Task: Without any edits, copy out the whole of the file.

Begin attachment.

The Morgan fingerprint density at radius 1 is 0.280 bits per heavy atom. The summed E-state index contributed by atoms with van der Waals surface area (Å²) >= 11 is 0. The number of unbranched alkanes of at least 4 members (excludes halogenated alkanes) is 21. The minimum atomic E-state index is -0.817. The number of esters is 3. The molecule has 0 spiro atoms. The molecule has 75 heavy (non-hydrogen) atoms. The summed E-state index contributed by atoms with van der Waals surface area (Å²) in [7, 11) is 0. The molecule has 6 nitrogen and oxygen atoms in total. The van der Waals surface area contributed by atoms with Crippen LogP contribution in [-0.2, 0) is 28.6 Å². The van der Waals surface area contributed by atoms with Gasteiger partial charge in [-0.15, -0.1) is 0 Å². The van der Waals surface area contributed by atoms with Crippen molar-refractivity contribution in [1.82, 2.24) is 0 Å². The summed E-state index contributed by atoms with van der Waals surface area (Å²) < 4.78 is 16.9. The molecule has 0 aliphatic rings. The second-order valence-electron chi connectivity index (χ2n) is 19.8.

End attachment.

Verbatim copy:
The Morgan fingerprint density at radius 1 is 0.280 bits per heavy atom. The summed E-state index contributed by atoms with van der Waals surface area (Å²) >= 11 is 0. The number of unbranched alkanes of at least 4 members (excludes halogenated alkanes) is 21. The minimum atomic E-state index is -0.817. The number of esters is 3. The molecule has 0 spiro atoms. The molecule has 75 heavy (non-hydrogen) atoms. The summed E-state index contributed by atoms with van der Waals surface area (Å²) in [7, 11) is 0. The molecule has 6 nitrogen and oxygen atoms in total. The van der Waals surface area contributed by atoms with Crippen LogP contribution in [-0.2, 0) is 28.6 Å². The van der Waals surface area contributed by atoms with Gasteiger partial charge in [-0.15, -0.1) is 0 Å². The van der Waals surface area contributed by atoms with Crippen molar-refractivity contribution in [1.82, 2.24) is 0 Å². The summed E-state index contributed by atoms with van der Waals surface area (Å²) < 4.78 is 16.9. The molecule has 0 aliphatic rings. The second-order valence-electron chi connectivity index (χ2n) is 19.8.